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Jack Lausch '18

International Relations

Jack Lausch"This year has challenged my understanding of vocation and calling—I see work much more as a way God spreads his followers out. He gives us all a passion to do certain types of work partly because he wants Christ followers reaching people in all of the professions and sectors. The best part of being an Opus student fellow is being able to ask deep questions about the entire student body and then to pursue answers. I also love getting to work with other fellows from a diverse set of backgrounds and interest—that keeps our job exciting!"

 

Sarah Denne '17

Applied Math

Sarah Denne"My student fellowship team did research and focused on the pressures students face regarding their future vocations. Talking with other students and thinking about what influences people's choices has made me consider what factors influence their decisions about vocation. I’ve actually also learned more about my own decision to study math along the way. ‪My favorite part of being an Opus fellow has been getting to meet other students that I wouldn’t usually cross paths with—I have really enjoyed working with a diverse group of students from different departments with a variety of vocational aspirations."

 

Kelen Caldwell '18

International Relations and Economics

Opus - Kelen"Being an Opus fellow has opened my eyes to the unique beauty of vocation—God invites His people to steward different aspects of His creation through their daily work! I’ve also learned about the varying relationships between personal passion and vocational calling. The best part for me was definitely the fellowship group. I've really enjoyed hearing everyone's perspectives throughout the research process. And traveling with the other fellows to the Jubilee conference in Pittsburgh was a highlight as well."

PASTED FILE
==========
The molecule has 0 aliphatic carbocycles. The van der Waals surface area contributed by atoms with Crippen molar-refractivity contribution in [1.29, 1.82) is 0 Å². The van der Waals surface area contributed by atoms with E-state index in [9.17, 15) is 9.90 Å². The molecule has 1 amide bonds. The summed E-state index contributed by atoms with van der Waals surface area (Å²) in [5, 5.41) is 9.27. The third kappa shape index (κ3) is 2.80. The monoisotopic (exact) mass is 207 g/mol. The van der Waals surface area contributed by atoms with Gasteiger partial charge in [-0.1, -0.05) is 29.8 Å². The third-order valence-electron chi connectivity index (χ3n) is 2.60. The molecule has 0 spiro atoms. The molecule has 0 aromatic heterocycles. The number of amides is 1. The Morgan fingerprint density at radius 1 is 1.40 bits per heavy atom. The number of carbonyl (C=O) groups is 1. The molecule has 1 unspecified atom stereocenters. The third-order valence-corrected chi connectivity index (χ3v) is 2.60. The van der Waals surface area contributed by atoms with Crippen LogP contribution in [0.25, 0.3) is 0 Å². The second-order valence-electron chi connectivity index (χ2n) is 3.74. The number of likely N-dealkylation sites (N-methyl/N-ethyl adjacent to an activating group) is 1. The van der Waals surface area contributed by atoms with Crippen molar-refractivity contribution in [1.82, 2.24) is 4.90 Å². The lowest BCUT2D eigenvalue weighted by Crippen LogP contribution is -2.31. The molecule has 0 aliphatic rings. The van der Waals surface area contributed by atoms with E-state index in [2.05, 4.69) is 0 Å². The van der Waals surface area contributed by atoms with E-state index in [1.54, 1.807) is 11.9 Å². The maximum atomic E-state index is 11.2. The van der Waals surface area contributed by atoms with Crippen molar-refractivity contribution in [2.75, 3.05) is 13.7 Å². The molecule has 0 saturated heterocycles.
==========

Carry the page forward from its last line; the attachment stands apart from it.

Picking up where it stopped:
Jody Oetzel '16

International Relations

J Oetzel"Opus has given me a lot of opportunities to hear other students' vocational stories.  Through surveys or interviews that we conducted this year, or through our weekly meetings, I got to hear how other people are thinking about their abilities and interests, and how those might play into a career later on.  This past year has really been a process of demystifying vocation. We use the word vocation a lot without really knowing what it means.  Through my fellowship with Opus, I've been able to think more critically and clearly about my future and vocational goals.  Throughout the year I've been able to narrow down my interests and begin to pinpoint a career that caters to my strengths and practical needs."

 

Mitchell McElroy '16

Chemistry

M McElroy"Working as an Opus fellow has helped me better understand and articulate my calling.  More than that, I’ve come to experience a deep peace about my future through a clearer understanding of how vocation works. I used to think it was a specific calling from God to a specific career. But now I view God’s calling as it truly is, as something that makes demands on every aspect of my life, on my work, social life, family life, and even my rest. This view has given me profound peace because I realize that I am already operating in my vocation—I don’t have to worry about it as much because most of what I do now is what God wants from my life. I’ve really enjoyed my conversations with other Opus fellows. I also really enjoyed our trips to Chicago and Pittsburg for team building and development."

 

Annie Arbitter '16

Annie Arbitter"The Opus Fellowship has provided me with a place to work through all the different aspects of what vocation is and how Wheaton can improve in helping students in this area. It has been beneficial to me as an individual and I hope the effects of the fellowship will reverberate through the campus in the coming years. I have a better, more multifaceted viewpoint about what vocation entails after being in discussion with the other fellows throughout the year. While everyone wrestles with these questions at some point during their college years, I found it especially helpful to think through these things within a community of diverse students."

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